We have never known a great deal about my maternal grandfather. (All four grandparents ended up in Alberta, three of them coming from Ontario, two of them having grown up there, yet for all four there is almost a sense that we know so little about pre-Alberta lives or relations, it is almost as if they sprang up from the earth east of the Rockies). My grandfather's marriage to my grandmother was his second marriage; he had two children by the first marriage, and my brothers and I always knew these two as our aunt and uncle-their children as our cousins. He and my grandmother had two children, my mother and her sister, but they did not live under the same roof very much--perhaps five years in total between their marriage in 1926 and his death in 1951.
My aunt has done some searching, and learned that he was the oldest of nine children raised for the most part in the Toronto area. His father was born in Newfoundland. Recently we learned that he homesteaded in Alberta from 1914 to 1920. Yes, there was still homesteading that late in Alberta: north and a bit east of Edmonton, not on the main line to Saskatoon but a bit north of it. The Alberta government has a data base to search for names mentioned on homestead documents. When you have a hit, they warn you that this name may only be mentioned in passing. In this case, though, there are several records connected to my grandfather's homestead.
On a form stamped June 15, 1914, he signed an Application for Entry for a Homestead, a Pre-emption of a Purchased Homestead. I gather the idea was that he could work his way to owning it. He lists no one with him, says his age is 25, country of birth Canada, specifically Ontario, last place of residence Edmonton, previous occupation Printer. His address seems to be Gen. Del. Edmonton. He would have turned 26 in October of that year. Any experience farming? Whatsoever? I don't know, but I kind of doubt it.
On a Form B, Affidavit in Support of an Application for Entry, also June 15, 1914, he solemnly swears that there is no one residing on the land, there are no improvements on it, etc., and that he has not previously obtained an Entry for a Homestead on Dominion Lands.
Next we come to August 11, 1920. On a sworn statement with that date, with a recommendation following on Dec. 3, 1920, and an acceptance dated Jan. 5, 1921, he provides some information about what has gone on for six years. He is now 31, a printer and farmer, Post Office address Edmonton. When absent from homestead, what has he been doing? Printer in winter and farming in summer. Obtained homestead entry June 15, 1914. Built his house in April 1915. Moved onto the property "Dec. 7th 1914 in a tent." Resided there Dec. 7, 1914 to Feb. 23, 1916; again about a month from Sep. 25, 1916 to Oct. 28, 1916; from April 24, 1917 to Oct. 15, 1917; and from May 8, 1920 to June 30, 1920.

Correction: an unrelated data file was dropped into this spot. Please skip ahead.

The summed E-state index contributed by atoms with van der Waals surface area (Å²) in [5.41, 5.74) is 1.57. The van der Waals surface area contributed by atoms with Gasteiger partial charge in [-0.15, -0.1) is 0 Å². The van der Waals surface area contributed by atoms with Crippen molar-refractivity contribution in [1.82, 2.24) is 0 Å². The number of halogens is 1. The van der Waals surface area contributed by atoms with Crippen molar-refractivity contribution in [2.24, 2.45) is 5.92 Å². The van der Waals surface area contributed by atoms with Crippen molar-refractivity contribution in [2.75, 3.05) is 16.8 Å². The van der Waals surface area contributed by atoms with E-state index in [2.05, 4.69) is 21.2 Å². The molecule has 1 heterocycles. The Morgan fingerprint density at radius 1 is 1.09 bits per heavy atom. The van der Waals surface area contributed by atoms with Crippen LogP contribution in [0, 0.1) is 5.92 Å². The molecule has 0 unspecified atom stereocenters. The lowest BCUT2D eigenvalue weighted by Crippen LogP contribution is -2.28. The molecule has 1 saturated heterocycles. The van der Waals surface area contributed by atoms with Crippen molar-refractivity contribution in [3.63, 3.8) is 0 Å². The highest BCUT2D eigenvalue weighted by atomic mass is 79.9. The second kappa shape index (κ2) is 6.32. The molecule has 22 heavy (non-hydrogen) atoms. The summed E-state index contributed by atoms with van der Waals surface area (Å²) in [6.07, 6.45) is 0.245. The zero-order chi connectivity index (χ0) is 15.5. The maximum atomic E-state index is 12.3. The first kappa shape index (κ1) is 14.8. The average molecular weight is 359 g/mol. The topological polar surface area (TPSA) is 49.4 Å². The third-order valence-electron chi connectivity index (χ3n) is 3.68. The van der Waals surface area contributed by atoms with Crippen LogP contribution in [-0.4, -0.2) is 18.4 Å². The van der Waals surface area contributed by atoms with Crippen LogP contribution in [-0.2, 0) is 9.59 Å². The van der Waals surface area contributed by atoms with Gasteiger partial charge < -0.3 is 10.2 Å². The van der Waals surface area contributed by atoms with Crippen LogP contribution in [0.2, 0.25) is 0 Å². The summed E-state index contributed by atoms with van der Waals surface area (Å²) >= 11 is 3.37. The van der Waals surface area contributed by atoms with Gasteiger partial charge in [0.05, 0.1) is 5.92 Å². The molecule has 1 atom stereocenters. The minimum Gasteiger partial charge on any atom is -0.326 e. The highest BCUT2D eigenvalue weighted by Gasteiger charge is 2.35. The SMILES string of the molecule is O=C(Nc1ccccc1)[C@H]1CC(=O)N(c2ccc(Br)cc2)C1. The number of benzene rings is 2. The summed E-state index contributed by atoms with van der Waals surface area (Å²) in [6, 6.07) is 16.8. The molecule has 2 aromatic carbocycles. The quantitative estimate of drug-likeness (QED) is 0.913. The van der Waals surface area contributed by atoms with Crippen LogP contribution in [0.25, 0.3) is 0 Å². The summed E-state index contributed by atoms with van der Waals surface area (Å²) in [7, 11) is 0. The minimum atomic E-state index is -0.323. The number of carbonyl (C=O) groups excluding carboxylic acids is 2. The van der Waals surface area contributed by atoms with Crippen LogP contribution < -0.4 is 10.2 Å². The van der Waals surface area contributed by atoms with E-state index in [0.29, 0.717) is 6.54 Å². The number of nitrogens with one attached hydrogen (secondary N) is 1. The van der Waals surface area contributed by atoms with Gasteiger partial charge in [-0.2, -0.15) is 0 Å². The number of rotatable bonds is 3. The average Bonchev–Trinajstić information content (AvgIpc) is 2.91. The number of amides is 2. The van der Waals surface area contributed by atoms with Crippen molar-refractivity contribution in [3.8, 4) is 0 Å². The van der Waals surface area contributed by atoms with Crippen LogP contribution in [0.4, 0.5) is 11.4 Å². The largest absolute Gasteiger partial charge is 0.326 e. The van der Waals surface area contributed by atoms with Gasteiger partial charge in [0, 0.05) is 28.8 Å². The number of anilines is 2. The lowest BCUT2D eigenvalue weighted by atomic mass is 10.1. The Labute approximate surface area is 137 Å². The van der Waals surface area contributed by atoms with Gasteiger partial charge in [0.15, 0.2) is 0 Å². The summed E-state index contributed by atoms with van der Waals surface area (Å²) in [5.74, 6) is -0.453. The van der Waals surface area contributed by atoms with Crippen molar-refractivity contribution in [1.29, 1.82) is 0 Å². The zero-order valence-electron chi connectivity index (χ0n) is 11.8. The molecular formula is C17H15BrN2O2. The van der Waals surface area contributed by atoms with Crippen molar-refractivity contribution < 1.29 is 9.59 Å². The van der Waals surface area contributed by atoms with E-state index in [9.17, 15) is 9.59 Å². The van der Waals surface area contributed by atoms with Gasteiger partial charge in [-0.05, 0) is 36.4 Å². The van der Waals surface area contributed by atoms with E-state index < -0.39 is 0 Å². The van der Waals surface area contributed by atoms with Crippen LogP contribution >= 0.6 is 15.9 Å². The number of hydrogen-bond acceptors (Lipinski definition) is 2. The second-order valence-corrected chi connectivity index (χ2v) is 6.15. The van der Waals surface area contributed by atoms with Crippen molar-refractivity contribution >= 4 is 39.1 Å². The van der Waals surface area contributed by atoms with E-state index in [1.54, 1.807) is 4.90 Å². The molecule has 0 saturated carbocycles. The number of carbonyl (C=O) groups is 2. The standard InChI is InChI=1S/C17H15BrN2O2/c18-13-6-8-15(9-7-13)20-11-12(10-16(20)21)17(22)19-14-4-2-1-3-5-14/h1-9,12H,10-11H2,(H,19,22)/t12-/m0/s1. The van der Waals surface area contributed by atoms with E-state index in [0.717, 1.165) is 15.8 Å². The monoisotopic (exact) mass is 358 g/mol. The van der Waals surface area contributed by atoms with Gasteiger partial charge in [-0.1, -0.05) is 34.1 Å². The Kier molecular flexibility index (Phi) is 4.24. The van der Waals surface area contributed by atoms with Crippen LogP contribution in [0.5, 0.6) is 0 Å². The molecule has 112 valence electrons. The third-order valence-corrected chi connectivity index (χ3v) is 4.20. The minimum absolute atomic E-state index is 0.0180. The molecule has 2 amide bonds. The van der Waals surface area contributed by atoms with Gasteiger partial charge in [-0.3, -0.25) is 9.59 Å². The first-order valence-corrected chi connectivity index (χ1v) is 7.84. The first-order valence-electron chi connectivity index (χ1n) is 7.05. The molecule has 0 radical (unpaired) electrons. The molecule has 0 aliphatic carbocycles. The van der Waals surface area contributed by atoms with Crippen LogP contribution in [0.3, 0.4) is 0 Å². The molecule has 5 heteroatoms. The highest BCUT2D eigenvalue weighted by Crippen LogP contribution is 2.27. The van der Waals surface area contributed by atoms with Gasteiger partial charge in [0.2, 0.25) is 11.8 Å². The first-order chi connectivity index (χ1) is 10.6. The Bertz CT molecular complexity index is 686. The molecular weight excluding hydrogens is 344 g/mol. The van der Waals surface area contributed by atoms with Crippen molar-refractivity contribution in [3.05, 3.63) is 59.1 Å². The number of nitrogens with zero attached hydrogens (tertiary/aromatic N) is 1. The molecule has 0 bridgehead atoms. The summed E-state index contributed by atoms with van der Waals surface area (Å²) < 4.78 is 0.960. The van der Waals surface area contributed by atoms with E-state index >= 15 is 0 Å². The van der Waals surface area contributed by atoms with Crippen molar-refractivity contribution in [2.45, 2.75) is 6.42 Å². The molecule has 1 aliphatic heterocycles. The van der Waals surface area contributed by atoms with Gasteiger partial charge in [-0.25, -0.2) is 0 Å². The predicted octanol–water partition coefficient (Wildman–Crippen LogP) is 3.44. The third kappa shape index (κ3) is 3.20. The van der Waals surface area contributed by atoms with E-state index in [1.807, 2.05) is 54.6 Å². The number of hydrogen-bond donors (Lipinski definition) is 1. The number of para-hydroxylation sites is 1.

So he resided there more than a year, including a good chunk of two winters; spring and summer of 1916 he was gone; my aunt was born March 1916. Somehow he presumably met and married his wife while living on the homestead in 1915. They must have started living more in Edmonton once they had a baby. A month in the fall of 1916, then gone until April. Spring summer and fall of 1917 on the farm, then gone for more than two years. My uncle was born in December 1917. The flu epidemic, which made both my grandfather and his first wife sick, and killed her, would have been 1918 and 1919.
Question 6: Of whom do your family consist?; when did they first commence residence upon this homestead?, and for what portion of each year since that date have they resided upon it? Answers: 2 children, wife dead. [crossing out Aug. 1 1915] Feb. 1 1915 to Feb. 23 1916. There are sworn statements from two neighbours, and one says "Two children during [hard] years 1915 and 1916." Sad words; here are my aunt and uncle, their mother dying when one was a baby, the other perhaps 3.
He itemizes the number of acres of land he has broken (a total of seven acres, two in 1915, five in 1916), and the livestock he has. When asked if his livestock is sometimes kept somewhere else, he says "On my father in law's hstd."
Asked to describe his house and its present cash value, he says "12/14 log, $250." Asked about other buildings, he says "Log shed, tent roof--burnt down in 1919." You might say 1919 was a hell of a year.
March 9, 1921, there is an official document from the Department of the Interior saying a patent for the land has been issued to him after a hearing on Jan. 20, 1921. A certificate of title will be issued upon receipt of his application, and payment of the proper fees. Did he ever actually secure title? We still don't know.
We don't know anything to speak of about his life before 1914, and it's hard to get a picture of his marriage to my grandmother. My mother used to say that her father would look her mother in the face and say "No one can ever replace my first wife." Maybe something like that is true--or at least his sadness over those years may never have left him.